All about the Kawasaki Ninja 250


Adding digital instrumentation

While the Ninja 250 has an analog speedometer and a resettable trip mileage meter, neither is usually very accurate and both vary with tire size. Typically the speedometer reads higher than the true speed and the indicated mileage is greater than the true mileage by at least several percent. With stock tires, the 3rd generation 250 Ninja speedometer reads about 8% high and the mileage is about 4% high.

There is a way to add more accurate instrumentation at low cost though. For under $40 you can add an accurate digital speedometer, oddometer, trip mileage meter, clock, trip timer, average speed indicator and maximum speed recorder. All you have to do is add a "bicycle computer"!

A bicycle computer simply records the number of times the wheel revolves in a given time and calculates speed from that. Distance is calculated by simply measuring wheel revolutions. You input the wheel circumference and the computer does the rest. Most operate by attaching a magnet to the wheel and placing a small pick up transducer on the front fork. Each time the magnet passes the transducer it induces a small voltage when the magnetic field crosses a coil of wire in the transducer. The "computer" records this voltage pulse and uses it to calculate and display the speed and distance functions.

The best way to measure the circumference of the tire (which you'll need to input into the computer to get and accurate speed and distance readout) is to measure the distance traveled in one revolution. Chalk a mark in the tire and the ground, then sit on the bike and roll forward one revolution and make a second chalk mark on the ground. Then measure the distance between the chalk marks. This is quite accurate. My calibration gave speed and distance results within 1% of those I got by using a GPS system to measure speed and distance. Some bicycle computers can't handle the speed of a motorcycle and give up over about 50mph, but the Sigma models generally are good up to high speeds. Since they run off a small battery they don't typically have a backlight, or if they do you have to push a button to turn it on and it only stays on for a few seconds. If you want constant illumination for night use, you'll have to add an external LED powered from the bike's electrical system.

Of course bicycle computers are designed to be mounted on bicycles, not motorcycles. The magnet is designed to attach to the spokes of a bicycle wheel, so you have to use some ingenuity to attach it (or another suitable magnet) to a motorcycle wheel. Similarly the pick up transducer is designed to be mounted on one arm of the front fork of the bicycle and it has to be positioned so that the gap between it and the magnet is no more than 1 or 2 mm. Again some ingenuity may be required to attach it to the motorcycle fork and get the gap small enough for the unit to operate reliably. The stronger the magnet, the larger the gap can be.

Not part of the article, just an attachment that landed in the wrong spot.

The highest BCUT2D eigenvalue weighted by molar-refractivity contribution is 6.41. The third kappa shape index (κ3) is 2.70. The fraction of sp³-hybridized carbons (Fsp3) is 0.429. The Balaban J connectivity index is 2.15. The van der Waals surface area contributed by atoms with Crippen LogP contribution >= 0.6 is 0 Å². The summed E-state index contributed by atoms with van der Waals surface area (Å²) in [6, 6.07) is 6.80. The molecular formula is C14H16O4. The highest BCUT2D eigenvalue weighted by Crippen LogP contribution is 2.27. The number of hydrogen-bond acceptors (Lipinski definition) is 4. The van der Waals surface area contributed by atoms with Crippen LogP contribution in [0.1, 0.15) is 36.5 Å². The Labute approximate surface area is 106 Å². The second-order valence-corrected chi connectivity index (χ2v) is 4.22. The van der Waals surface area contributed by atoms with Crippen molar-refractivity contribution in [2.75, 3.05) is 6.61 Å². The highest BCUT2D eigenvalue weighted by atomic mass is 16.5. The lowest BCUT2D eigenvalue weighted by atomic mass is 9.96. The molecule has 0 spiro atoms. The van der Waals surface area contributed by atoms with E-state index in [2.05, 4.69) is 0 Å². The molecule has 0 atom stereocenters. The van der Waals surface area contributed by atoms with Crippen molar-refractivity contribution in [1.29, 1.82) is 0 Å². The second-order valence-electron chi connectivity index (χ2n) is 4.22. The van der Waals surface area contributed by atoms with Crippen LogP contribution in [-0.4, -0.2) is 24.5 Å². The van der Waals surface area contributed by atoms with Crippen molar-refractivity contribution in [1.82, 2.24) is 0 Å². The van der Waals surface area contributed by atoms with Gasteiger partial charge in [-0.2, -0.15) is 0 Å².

Kawasakin Ninja 250 Digital Speedometer

With the Ninja 250 I attached a small rare earth magnet (very strong, available from Radio Shack or Harbor Freight) to the inside edge of the front disk brake rotor, well away from the area contacted by the brake pads. It holds on pretty well magnetically, but I epoxied it in place using JB Weld epoxy. The pickup sensor was mounted on the fork leg as shown in the illustration on the left using double sided foam tape. It's held just fine for over a year now.

Since bicycles may be a little smaller than the Ninja 250 and the wiring route on the motorcycle may take a few extra turns, the distance between the transducer on the fork and the readout unit mounted somewhere near the instrument cluster may be more than the length of the supplied wire, so you may have to splice in an extension. You need some "slack" in the wiring to allow for movement of the suspension and steering. There are also wireless models if you don't like the thought of running an extra wire from your wheel to your dash, but they may not be quite as reliable and they need an extra battery in the sending unit.

You may have to use some ingenuity in mounting the display, but given some epoxy putty, cable ties, self tapping sheet metal screws or stick on velcro, it shouldn't be too hard to figure out a place and method of mounting it so that it can easily be seen while riding.